Weighty choices: Selecting optimal G-CSF doses for stem cell mobilization to optimize yield

Nosha Farhadfar, Jack W. Hsu, Brent R. Logan, Jennifer A. Sees, Pintip Chitphakdithai, Michele W. Sugrue, Hisham Abdel-Azim, Paolo N. Anderlini, Christopher Bredeson, Saurabh Chhabra, Miguel Angel Diaz, Siddhartha Ganguly, Peiman Hematti, Rammurti T. Kamble, Kimberly A. Kasow, Hillard M. Lazarus, Debra Kelly Lynch, Hemant S. Murthy, Richard F. Olsson, Mona PapariDonna Przepiorka, Bipin N. Savani, Raquel Schears, Sachiko Seo, Melhem M. Solh, Thomas Spitzer, Jean A. Yared, Michael A. Pulsipher, Nirali N. Shah, Galen E. Switzer, Dennis L. Confer, Bronwen E. Shaw, John R. Wingard

Research output: Contribution to journalArticlepeer-review

6 Scopus citations

Abstract

There are limited data on the effect of donor body mass index (BMI) on peripheral blood stem cell (PBSC) mobilization response to granulocyte colony-stimulating factor (G-CSF), especially in unrelated donors. Obesity has been associated with persistent leukocytosis, elevated circulating progenitor cells, and enhanced stem cell mobilization. Therefore, we hypothesized that adequate collection of CD341 cells may be achieved with lower doses (per kilogram of body weight) of G-CSF in donors with higher BMI compared with donors with lower BMI. Using the Center for International Blood and Marrow Transplant Research database, we evaluated the impact of donor BMI on G-CSF-mobilized PBSC yield in healthy unrelated donors. We examined 20 884 PBSC donations collected at National Marrow Donor Program centers between 2006 and 2016. We found significantly higher collection yields in obese and severely obese donors compared with normal and overweight donors. An increase in average daily G-CSF dose was associated with an increase in stem cell yield in donors with normal or overweight BMI. In contrast, an increase in average daily G-CSF dose beyond 780 mg per day in obese and 900 mg per day in severely obese donors did not increase cell yield. Pain and toxicities were assessed at baseline, during G-CSF administration, and postcollection. Obesity was associated with higher levels of self-reported donation-related pain and toxicities in the pericollection and early postdonation recovery periods. This study suggests a maximum effective G-CSF dose for PBSC mobilization in obese and severely obese donors, beyond which higher doses of G-CSF add no increased yield.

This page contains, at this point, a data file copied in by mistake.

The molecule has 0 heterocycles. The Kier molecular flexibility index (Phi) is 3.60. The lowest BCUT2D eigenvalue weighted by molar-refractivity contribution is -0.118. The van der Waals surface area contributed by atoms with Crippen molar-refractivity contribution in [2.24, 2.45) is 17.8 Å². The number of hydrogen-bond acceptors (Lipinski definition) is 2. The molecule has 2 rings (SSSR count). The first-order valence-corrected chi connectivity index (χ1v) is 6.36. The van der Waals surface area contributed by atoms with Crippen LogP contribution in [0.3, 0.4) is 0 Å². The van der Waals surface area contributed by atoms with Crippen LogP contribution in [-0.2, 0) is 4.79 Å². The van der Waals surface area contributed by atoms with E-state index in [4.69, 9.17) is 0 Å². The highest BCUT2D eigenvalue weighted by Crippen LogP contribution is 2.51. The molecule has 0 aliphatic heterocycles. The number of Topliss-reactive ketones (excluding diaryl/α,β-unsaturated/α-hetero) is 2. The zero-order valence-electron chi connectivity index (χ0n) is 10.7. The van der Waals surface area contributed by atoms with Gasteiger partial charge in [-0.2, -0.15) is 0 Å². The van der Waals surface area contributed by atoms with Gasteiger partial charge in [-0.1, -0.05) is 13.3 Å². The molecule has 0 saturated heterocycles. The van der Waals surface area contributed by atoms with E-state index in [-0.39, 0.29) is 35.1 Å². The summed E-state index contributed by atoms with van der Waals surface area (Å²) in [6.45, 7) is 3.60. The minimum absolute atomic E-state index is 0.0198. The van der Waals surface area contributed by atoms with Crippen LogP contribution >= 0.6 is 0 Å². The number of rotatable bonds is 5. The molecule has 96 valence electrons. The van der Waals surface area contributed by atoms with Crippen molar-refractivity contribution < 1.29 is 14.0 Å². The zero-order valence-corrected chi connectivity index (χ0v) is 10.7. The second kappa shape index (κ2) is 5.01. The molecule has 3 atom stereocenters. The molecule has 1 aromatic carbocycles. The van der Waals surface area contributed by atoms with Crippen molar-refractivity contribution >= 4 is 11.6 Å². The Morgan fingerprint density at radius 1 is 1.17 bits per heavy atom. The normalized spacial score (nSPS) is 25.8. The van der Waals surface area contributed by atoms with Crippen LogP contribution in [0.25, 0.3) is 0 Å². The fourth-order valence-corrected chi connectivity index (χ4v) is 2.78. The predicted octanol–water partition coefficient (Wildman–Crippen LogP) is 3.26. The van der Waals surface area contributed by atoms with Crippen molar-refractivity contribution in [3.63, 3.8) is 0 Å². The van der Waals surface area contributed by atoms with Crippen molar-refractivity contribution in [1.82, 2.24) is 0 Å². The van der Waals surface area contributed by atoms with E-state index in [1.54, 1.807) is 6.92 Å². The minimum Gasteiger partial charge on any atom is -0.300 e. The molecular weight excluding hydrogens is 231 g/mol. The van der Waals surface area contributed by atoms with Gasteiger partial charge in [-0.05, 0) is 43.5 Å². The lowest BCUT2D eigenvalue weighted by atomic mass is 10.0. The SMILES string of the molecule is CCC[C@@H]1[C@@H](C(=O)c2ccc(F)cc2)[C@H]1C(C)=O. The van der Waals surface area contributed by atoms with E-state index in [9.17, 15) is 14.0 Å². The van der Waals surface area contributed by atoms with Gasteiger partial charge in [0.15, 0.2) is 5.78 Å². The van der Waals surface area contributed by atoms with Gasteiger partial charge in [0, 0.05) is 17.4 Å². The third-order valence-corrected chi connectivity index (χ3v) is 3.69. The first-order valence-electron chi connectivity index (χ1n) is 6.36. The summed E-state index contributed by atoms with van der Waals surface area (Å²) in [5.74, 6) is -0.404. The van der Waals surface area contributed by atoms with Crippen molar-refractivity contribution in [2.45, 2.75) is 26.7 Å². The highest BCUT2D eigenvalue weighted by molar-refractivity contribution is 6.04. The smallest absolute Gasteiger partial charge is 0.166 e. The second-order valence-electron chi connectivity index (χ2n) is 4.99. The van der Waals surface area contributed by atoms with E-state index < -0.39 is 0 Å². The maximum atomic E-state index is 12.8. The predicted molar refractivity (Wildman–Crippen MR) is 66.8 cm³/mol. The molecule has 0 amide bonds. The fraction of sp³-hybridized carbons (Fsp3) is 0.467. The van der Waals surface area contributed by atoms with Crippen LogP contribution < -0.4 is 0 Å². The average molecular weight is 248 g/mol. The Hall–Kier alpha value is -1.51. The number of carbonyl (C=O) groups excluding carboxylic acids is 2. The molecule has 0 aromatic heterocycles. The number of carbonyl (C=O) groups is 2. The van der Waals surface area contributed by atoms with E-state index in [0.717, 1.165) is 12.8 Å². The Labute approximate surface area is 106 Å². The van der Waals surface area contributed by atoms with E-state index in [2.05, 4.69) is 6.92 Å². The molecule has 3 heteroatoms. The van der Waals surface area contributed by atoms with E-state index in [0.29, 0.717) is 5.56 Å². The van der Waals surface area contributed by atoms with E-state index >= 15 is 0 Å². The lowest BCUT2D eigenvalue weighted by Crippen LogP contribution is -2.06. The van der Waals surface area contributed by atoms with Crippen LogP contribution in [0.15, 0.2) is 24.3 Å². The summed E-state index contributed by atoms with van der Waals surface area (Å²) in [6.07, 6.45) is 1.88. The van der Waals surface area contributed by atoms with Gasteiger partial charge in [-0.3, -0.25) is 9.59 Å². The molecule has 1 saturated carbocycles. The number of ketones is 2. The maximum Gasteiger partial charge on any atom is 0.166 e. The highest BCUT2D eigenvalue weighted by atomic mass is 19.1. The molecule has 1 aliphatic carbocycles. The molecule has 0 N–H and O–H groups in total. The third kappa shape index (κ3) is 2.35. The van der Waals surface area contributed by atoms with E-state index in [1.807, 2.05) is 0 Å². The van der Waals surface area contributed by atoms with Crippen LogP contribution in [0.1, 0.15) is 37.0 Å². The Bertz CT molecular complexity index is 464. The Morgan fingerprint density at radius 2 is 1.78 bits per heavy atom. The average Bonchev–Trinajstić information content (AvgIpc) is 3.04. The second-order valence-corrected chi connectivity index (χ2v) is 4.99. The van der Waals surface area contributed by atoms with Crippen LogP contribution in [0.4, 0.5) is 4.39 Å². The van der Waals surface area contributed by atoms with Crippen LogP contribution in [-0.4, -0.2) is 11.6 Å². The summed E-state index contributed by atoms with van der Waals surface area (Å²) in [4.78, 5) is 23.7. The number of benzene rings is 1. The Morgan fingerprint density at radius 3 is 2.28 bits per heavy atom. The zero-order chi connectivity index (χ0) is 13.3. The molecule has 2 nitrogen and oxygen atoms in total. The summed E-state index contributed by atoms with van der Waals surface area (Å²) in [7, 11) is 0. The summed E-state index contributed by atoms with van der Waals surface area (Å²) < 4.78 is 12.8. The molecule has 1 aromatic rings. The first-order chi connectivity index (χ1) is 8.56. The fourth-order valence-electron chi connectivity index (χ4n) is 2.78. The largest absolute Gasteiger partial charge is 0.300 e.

Original languageEnglish (US)
Pages (from-to)706-716
Number of pages11
JournalBlood Advances
Volume4
Issue number4
DOIs
StatePublished - Feb 25 2020

ASJC Scopus subject areas

  • Hematology

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